How NASCAR driver Ross Chastain went from rule breaker to rule maker
A year ago, Ross Chastain rode into Austin, Texas without much buzz. He grew up an eighth-generation watermelon farmer chasing his NASCAR Cup Series dream.
Nothing's been quite the same for the 30-year-old from rural Florida after he surprisingly bulled his way to the 2022 EchoPark Automotive Texas Grand Prix victory — his first in a Cup car — at Circuit of the Amercias.
The Watermelon Man went on to make the playoffs last year, finishing third in the Final Four championship race at Phoenix and second in season points. Yet he's become a lightning rod for his wild GameCube wall ride at Martinsville and numerous dust-ups with established stars like Denny Hamlin, Martin Truex Jr. and Chase Elliott.
Chastain, third in the points standings, makes no apologies for his aggressive style.
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"There's the good and the bad," Chastain told the American-Statesman. "The good is on restarts, I can make spots up by being bold. The bad is sometimes feelings are hurt in the process. I get my feelings hurt plenty. Guys take advantage of me on restarts just as I do to others. I think it's pass-or-be-passed, jump-or-be-jumped.
"I don't get loud and complain about it. I love the high level of racing we do. For me I think it's worth it."
Just last week at Atlanta, Chastain was ridden into the wall by Hamlin, a move most saw as payback for past transgressions. Hamlin, pushing 50 wins in his Cup Series career, pretty much acknowledged that on his podcast.
"It wasn't a mistake. No, it wasn't a mistake," Hamlin said of his hit on Chastain. "I was losing my grip with old tires and about to go backward. I knew I was screwed. So I let the wheel go, and I said, 'you're coming with me.' You've got to do something to get these guys' attention. Ross doesn't like it when I speak his name and when I have this microphone."
In last year's race at COTA, Chastain used his beatin'-and-bangin' style to brush aside A.J. Allmendinger and Alex Bowman in the final series of turns during an overtime shootout lap.
"When it comes to a Cup win, I can't let that go down without a fight," he said.
Chastain, whose fast-rising Trackhouse Racing team is co-owned by Justin Marks and rapper Pitbull, is stunned it came on a road course.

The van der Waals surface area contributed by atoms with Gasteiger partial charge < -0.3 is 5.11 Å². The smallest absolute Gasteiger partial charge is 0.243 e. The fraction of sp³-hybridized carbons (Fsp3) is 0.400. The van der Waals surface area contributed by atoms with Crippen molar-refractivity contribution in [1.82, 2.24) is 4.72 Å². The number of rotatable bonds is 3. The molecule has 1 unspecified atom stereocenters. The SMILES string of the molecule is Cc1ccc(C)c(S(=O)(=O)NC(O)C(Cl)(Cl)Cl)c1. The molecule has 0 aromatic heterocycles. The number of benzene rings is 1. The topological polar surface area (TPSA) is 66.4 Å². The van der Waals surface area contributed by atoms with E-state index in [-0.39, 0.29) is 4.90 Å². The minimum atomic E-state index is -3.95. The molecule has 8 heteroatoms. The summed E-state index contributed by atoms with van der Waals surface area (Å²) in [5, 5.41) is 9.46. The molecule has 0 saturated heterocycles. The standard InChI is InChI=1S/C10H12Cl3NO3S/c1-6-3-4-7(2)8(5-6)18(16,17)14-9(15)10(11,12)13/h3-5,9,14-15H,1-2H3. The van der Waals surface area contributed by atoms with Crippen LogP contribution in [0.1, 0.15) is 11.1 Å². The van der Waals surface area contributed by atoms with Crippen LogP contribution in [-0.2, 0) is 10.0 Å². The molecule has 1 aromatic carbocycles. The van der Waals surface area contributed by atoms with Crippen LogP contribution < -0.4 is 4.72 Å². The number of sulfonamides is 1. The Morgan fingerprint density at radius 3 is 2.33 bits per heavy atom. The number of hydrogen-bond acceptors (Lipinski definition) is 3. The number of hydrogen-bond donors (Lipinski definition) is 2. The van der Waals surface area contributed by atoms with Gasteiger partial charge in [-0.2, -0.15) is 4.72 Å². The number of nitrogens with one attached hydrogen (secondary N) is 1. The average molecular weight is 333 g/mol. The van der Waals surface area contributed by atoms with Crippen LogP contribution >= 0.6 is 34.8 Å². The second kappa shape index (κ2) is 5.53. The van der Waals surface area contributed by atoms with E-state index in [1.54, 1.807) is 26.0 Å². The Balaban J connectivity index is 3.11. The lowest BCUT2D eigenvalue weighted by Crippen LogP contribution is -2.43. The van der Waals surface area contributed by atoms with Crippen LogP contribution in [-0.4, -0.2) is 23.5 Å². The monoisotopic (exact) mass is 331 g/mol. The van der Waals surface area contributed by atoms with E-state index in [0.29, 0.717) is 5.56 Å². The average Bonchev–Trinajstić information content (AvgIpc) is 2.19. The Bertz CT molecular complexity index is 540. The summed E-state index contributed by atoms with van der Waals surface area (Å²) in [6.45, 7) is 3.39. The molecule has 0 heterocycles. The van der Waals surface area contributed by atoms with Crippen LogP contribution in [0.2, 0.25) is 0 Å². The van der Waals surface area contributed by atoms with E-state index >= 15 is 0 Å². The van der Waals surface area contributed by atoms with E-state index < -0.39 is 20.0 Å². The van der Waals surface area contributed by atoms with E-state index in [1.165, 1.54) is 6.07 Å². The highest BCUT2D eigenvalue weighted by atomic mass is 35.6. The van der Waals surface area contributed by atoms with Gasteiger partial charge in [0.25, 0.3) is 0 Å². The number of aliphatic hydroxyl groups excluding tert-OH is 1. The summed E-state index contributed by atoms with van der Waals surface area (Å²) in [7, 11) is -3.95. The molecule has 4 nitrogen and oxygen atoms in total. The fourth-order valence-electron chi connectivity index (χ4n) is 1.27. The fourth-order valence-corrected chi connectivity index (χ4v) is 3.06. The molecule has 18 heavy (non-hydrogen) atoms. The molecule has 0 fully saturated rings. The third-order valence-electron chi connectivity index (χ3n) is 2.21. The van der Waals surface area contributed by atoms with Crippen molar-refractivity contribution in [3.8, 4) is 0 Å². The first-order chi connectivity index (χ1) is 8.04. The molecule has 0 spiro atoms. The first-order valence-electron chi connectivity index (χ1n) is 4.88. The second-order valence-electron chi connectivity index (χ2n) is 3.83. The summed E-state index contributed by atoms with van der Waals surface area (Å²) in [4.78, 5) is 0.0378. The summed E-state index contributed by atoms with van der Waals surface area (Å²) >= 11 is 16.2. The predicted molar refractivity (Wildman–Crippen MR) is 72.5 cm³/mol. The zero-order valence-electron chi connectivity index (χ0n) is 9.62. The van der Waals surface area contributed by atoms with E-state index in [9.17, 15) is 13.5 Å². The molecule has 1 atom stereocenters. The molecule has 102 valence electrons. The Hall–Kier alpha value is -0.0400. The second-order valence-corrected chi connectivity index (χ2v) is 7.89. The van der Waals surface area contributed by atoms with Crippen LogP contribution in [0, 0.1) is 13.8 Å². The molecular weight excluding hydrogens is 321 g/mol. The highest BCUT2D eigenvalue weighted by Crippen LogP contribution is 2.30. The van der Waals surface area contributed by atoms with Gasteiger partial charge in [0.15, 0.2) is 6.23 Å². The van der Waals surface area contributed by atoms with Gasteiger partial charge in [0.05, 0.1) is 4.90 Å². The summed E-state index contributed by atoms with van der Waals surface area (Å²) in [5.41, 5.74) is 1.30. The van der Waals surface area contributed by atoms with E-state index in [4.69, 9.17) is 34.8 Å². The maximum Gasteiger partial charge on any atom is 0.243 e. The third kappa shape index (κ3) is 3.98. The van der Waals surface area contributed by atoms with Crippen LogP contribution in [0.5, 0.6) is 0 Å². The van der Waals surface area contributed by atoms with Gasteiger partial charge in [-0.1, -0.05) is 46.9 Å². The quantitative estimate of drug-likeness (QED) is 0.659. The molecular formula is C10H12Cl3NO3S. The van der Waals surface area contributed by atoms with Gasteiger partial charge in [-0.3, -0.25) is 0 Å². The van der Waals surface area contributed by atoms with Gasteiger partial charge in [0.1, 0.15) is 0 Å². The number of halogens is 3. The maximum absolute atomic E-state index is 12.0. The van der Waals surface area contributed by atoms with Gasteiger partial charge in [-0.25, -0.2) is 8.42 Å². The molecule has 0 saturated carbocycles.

"I still can't believe it," the driver of the No. 1 Chevrolet Camaro said. "I traditionally had not been the best on road courses. I went to Justin a lot for help, but I still trained like I don't know anything for turning right. It's not something I did growing up. Turning left is simple for me, turning right is completely unnatural. I've come a long way fast on most road courses."
The creativity Chastain showed on the short track at Martinsville last fall earned mainstream national attention. Needing to pass a bunch of cars on the last lap to qualify for the playoffs, he borrowed from his mental video-game library and rode his hotrod up against the wall at a track-record 140-mph speed, and blew by five cars to secure the last postseason spot. He was going 50 mph faster than anyone else.
The Hail Melon, as it was called, racked up more than 100 million views on social media. Then it was outlawed by NASCAR.
"I'm very proud I thought of the (GameCube) move and pulled it off," Chastain said. "I figured running wide open against the wall would be the best way, my only shot. It's a unique thing about our sport that we're able to drive cars to the limit and sometimes over the limit.
"NASCAR made the right call by banning it. We'd be doing it more now that guys know it's possible. Look, it was the longest wreck of my career, a five-second sustained wreck. It did not feel great. The reward was worth the risk. I'm not afraid to have a rule written about me, but I don't want to break the rules."
Just watermelons. His victory celebration includes smashing a watermelon from the top of his car. This Friday he will drop watermelons off COTA's famous 251-foot observation tower for a photo shoot. Does he eat them — or just smash them?
"Oh, yes, they are part of my normal diet," Chastain said. "And after a win, I find the biggest piece left on the ground, pick it up and take a big bite. I have eaten some grass, spit out a little piece of rock from the asphalt. Watermelon never tasted sweeter than after we win.
"Early on I promoted myself as The Watermelon Kid. Now it's taken on a life its own. We keep it in the hauler, and it only gets touched after we win. It's a really cool way I can pay it back to my family farm that helped get me where I am, an agriculture industry that helps feed the world."
This article originally appeared on Austin American-Statesman: NASCAR's Ross Chastain, 2022 COTA winner, is rule breaker and maker